To Be or Not To Be
A little kingdom I possess,
Where thoughts and feelings dwell;
And very hard the task I find
Of governing it well.
-- Louisa May Alcott.
...........hmmm....that more or less describes my situation !!
~A Wise Man Said~
It is the mark of an educated mind to be able to entertain a thought without accepting it.
~When in Lancaster~
Life as PhD Student
Encyclopedia of Philosophy
Friday, July 10, 2015
Was reading this intriguing article on how the English language is losing all simplicity and sense, by George Orwell. (What would he say to the use of English in today’s times, I wonder!)
Here’s an excerpt that particularly arrested my attention, though I have to admit that it was less due to the English language lesson there and more owing to the substance.
Here is a well-known verse from Ecclesiastes:
I returned and saw under the sun, that the race is not to the swift, nor the battle to the strong, neither yet bread to the wise, nor yet riches to men of understanding, nor yet favour to men of skill; but time and chance happeneth to them all.
Here it is in modern English:
Objective considerations of contemporary phenomena compel the conclusion that success or failure in competitive activities exhibits no tendency to be commensurate with innate capacity, but that a considerable element of the unpredictable must invariably be taken into account.”
I have often wondered about “chance” or “fate”, and spent many blog posts brooding about it (my readers(!) would testify to it ;) ). I was struck by this reference from the Bible because I believed that most of the tangible or intangible “rewards” one aspires for today, and in the context of allocation of which one usually dwells on “fate”, so to speak, have all been manufactured in the recent centuries. Now, it seems to me that even though the needs and aspirations in olden times were far more basic or simple, be it bread or be it winning the war, they were still distributed in a way that demanded calling out “fate”.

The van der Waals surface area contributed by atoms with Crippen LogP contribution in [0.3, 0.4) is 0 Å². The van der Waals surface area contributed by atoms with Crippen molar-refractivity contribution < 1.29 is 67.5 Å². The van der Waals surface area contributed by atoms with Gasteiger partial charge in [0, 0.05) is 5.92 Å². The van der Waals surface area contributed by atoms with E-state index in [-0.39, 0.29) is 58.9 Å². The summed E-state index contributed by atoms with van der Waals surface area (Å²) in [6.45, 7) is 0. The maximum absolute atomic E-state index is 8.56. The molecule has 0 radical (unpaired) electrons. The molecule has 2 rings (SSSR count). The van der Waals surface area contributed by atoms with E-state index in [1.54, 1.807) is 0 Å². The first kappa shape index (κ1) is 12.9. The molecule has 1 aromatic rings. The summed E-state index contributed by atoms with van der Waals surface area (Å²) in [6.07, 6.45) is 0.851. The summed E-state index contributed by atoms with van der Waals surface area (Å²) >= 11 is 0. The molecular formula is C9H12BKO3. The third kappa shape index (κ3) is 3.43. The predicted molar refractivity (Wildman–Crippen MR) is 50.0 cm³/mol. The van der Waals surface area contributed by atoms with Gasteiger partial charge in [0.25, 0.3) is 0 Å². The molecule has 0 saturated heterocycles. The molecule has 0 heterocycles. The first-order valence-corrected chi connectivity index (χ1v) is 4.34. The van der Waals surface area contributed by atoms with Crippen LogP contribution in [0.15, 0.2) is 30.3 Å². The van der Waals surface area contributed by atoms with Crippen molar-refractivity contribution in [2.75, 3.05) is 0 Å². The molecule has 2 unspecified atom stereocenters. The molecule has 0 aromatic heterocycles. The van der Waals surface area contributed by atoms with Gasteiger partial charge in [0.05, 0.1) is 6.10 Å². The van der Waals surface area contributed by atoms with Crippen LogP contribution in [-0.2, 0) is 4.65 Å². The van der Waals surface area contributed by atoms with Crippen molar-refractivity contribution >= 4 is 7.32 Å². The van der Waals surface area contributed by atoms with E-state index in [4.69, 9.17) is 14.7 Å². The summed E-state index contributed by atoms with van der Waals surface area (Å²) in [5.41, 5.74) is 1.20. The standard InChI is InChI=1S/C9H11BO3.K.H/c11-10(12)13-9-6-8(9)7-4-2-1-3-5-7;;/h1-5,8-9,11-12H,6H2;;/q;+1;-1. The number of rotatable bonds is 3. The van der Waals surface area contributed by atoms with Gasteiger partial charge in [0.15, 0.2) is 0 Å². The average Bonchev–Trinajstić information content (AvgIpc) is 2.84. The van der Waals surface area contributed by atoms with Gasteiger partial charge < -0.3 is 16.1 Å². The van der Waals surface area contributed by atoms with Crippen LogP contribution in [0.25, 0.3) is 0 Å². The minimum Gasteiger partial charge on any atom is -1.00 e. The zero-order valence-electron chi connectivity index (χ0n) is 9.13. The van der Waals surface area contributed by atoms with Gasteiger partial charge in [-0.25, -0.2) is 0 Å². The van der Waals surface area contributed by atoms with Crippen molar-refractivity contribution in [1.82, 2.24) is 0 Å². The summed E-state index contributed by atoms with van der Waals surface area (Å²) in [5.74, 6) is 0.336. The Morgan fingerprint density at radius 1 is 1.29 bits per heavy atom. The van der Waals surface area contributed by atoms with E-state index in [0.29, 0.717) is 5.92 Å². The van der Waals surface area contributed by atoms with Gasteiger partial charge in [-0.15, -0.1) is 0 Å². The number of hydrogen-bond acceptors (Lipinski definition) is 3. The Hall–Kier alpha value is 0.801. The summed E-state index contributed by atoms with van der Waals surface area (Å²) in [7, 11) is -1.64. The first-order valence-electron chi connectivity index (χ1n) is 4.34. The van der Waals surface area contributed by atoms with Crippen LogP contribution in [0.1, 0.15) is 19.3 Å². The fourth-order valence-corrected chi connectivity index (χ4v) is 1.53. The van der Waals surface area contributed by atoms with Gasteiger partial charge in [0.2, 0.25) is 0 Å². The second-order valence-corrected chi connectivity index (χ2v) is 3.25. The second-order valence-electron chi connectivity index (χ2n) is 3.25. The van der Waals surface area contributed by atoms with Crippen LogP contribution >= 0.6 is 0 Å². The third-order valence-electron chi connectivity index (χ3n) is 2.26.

Strangely, another recent article that made me think around this subject was from the World Economic Forum, titled, Is it possible to measure inequality of opportunity? It brings up an “academic” perspective. The point it makes is, that there is a difference between “inequality of opportunity” and “inequality of outcomes”. While aiming for equality of opportunity is a good thing, akin to “levelling the playing field”, trying to create an equality of outcomes is undesirable, almost defeating the whole purpose. Inequality of opportunity has to do with things not in our control or our “circumstances” but the latter has to do with our own “effort”, and who would argue against the fact that we should be rewarded for differing levels of effort? But, wait a minute! Here is where it gets interesting. Are our “outcomes” in life simply based on different levels of effort, assuming an equality of opportunity? What about “luck”, which is the word used in this article, or indeed “chance” or “fate”? For example, what about innate talent and would we call that a part of what goes into “effort”? But if we do not, do we risk giving the not-so-talented a leg up and encouraging mediocrity? …
Well, I guess the main point is that, “circumstances” and “effort” are quite interconnected, and while one does not want to discount the relationship between effort and outcome, one must bear in mind that there is more to outcomes than pure effort, and that “more” may be called “luck” or “fate” or “circumstances” or whatever you will. “Equality of opportunity” may not guarantee an “equality of outcomes”, after all.